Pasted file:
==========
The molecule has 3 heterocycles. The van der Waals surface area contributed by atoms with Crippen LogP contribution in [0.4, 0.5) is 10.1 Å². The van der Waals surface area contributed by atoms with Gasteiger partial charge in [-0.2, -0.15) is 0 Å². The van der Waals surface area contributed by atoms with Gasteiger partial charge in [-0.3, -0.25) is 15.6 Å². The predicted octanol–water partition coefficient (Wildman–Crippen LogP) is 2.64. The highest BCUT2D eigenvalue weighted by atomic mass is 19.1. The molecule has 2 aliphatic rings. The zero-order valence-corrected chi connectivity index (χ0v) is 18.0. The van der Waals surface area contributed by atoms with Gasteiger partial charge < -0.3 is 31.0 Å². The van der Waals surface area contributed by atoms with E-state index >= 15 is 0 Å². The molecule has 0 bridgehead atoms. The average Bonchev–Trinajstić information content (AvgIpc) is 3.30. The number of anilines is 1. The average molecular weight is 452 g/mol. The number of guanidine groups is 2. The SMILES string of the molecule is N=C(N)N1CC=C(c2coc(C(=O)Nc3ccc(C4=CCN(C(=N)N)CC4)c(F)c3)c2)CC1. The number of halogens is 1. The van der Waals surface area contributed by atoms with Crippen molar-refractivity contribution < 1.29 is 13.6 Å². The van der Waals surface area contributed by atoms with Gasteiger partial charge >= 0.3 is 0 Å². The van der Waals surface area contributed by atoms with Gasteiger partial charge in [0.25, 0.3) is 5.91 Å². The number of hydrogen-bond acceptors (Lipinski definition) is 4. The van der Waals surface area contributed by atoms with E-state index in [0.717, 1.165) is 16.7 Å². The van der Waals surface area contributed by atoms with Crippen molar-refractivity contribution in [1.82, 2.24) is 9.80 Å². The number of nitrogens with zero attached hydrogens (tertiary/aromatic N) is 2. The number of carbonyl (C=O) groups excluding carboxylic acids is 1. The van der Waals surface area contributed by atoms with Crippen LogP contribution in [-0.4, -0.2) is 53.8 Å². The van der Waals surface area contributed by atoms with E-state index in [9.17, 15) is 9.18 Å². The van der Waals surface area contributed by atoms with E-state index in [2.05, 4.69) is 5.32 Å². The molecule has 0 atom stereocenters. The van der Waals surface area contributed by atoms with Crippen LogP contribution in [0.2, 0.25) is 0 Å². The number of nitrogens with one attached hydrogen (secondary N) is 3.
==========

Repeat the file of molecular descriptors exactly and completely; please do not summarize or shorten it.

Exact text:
The molecule has 3 heterocycles. The van der Waals surface area contributed by atoms with Crippen LogP contribution in [0.4, 0.5) is 10.1 Å². The van der Waals surface area contributed by atoms with Gasteiger partial charge in [-0.2, -0.15) is 0 Å². The van der Waals surface area contributed by atoms with Gasteiger partial charge in [-0.3, -0.25) is 15.6 Å². The predicted octanol–water partition coefficient (Wildman–Crippen LogP) is 2.64. The highest BCUT2D eigenvalue weighted by atomic mass is 19.1. The molecule has 2 aliphatic rings. The zero-order valence-corrected chi connectivity index (χ0v) is 18.0. The van der Waals surface area contributed by atoms with Gasteiger partial charge < -0.3 is 31.0 Å². The van der Waals surface area contributed by atoms with E-state index >= 15 is 0 Å². The molecule has 0 bridgehead atoms. The average Bonchev–Trinajstić information content (AvgIpc) is 3.30. The number of anilines is 1. The average molecular weight is 452 g/mol. The number of guanidine groups is 2. The SMILES string of the molecule is N=C(N)N1CC=C(c2coc(C(=O)Nc3ccc(C4=CCN(C(=N)N)CC4)c(F)c3)c2)CC1. The number of halogens is 1. The van der Waals surface area contributed by atoms with Crippen molar-refractivity contribution < 1.29 is 13.6 Å². The van der Waals surface area contributed by atoms with Gasteiger partial charge >= 0.3 is 0 Å². The van der Waals surface area contributed by atoms with Gasteiger partial charge in [0.25, 0.3) is 5.91 Å². The number of hydrogen-bond acceptors (Lipinski definition) is 4. The van der Waals surface area contributed by atoms with E-state index in [0.717, 1.165) is 16.7 Å². The van der Waals surface area contributed by atoms with Crippen molar-refractivity contribution in [1.82, 2.24) is 9.80 Å². The number of nitrogens with zero attached hydrogens (tertiary/aromatic N) is 2. The number of carbonyl (C=O) groups excluding carboxylic acids is 1. The van der Waals surface area contributed by atoms with Crippen LogP contribution in [-0.4, -0.2) is 53.8 Å². The van der Waals surface area contributed by atoms with E-state index in [9.17, 15) is 9.18 Å². The van der Waals surface area contributed by atoms with E-state index in [2.05, 4.69) is 5.32 Å². The molecule has 0 atom stereocenters. The van der Waals surface area contributed by atoms with Crippen LogP contribution in [0.2, 0.25) is 0 Å². The number of nitrogens with one attached hydrogen (secondary N) is 3.